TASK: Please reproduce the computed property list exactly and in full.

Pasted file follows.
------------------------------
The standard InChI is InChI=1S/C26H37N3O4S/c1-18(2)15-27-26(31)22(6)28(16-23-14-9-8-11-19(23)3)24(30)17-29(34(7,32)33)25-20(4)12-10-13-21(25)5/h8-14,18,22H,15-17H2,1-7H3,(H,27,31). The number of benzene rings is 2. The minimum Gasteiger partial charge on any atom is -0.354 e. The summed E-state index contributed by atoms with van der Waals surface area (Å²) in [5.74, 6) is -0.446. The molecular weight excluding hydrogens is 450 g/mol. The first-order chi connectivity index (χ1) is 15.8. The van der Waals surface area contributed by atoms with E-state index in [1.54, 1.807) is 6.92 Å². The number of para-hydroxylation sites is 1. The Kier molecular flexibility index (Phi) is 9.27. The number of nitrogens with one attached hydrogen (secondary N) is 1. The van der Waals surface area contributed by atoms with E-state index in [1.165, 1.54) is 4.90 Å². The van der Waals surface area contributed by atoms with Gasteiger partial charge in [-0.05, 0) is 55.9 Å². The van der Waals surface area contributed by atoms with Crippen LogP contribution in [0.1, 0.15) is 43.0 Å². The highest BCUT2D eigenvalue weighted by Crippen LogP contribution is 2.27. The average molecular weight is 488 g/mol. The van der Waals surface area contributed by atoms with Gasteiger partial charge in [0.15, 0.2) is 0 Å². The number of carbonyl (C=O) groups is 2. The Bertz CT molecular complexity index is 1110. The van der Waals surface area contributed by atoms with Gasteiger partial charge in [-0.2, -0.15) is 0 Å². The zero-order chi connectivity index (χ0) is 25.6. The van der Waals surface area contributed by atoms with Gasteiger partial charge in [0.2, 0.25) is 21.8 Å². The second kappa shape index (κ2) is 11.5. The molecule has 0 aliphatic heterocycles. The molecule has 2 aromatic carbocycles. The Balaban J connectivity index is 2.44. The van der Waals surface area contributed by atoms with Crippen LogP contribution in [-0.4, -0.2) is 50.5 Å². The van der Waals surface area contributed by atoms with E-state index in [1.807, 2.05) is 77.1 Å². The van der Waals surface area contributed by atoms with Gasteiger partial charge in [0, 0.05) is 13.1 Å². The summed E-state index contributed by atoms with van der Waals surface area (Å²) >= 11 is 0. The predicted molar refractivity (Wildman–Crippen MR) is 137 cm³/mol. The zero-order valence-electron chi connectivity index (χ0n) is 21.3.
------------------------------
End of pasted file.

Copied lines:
The standard InChI is InChI=1S/C26H37N3O4S/c1-18(2)15-27-26(31)22(6)28(16-23-14-9-8-11-19(23)3)24(30)17-29(34(7,32)33)25-20(4)12-10-13-21(25)5/h8-14,18,22H,15-17H2,1-7H3,(H,27,31). The number of benzene rings is 2. The minimum Gasteiger partial charge on any atom is -0.354 e. The summed E-state index contributed by atoms with van der Waals surface area (Å²) in [5.74, 6) is -0.446. The molecular weight excluding hydrogens is 450 g/mol. The first-order chi connectivity index (χ1) is 15.8. The van der Waals surface area contributed by atoms with E-state index in [1.54, 1.807) is 6.92 Å². The number of para-hydroxylation sites is 1. The Kier molecular flexibility index (Phi) is 9.27. The number of nitrogens with one attached hydrogen (secondary N) is 1. The van der Waals surface area contributed by atoms with E-state index in [1.165, 1.54) is 4.90 Å². The van der Waals surface area contributed by atoms with Gasteiger partial charge in [-0.05, 0) is 55.9 Å². The van der Waals surface area contributed by atoms with Crippen LogP contribution in [0.1, 0.15) is 43.0 Å². The highest BCUT2D eigenvalue weighted by Crippen LogP contribution is 2.27. The average molecular weight is 488 g/mol. The van der Waals surface area contributed by atoms with Gasteiger partial charge in [0.15, 0.2) is 0 Å². The number of carbonyl (C=O) groups is 2. The Bertz CT molecular complexity index is 1110. The van der Waals surface area contributed by atoms with Gasteiger partial charge in [-0.2, -0.15) is 0 Å². The zero-order chi connectivity index (χ0) is 25.6. The van der Waals surface area contributed by atoms with Gasteiger partial charge in [0.2, 0.25) is 21.8 Å². The second kappa shape index (κ2) is 11.5. The molecule has 0 aliphatic heterocycles. The molecule has 2 aromatic carbocycles. The Balaban J connectivity index is 2.44. The van der Waals surface area contributed by atoms with Crippen LogP contribution in [-0.4, -0.2) is 50.5 Å². The van der Waals surface area contributed by atoms with E-state index in [1.807, 2.05) is 77.1 Å². The van der Waals surface area contributed by atoms with Gasteiger partial charge in [0, 0.05) is 13.1 Å². The summed E-state index contributed by atoms with van der Waals surface area (Å²) >= 11 is 0. The predicted molar refractivity (Wildman–Crippen MR) is 137 cm³/mol. The zero-order valence-electron chi connectivity index (χ0n) is 21.3.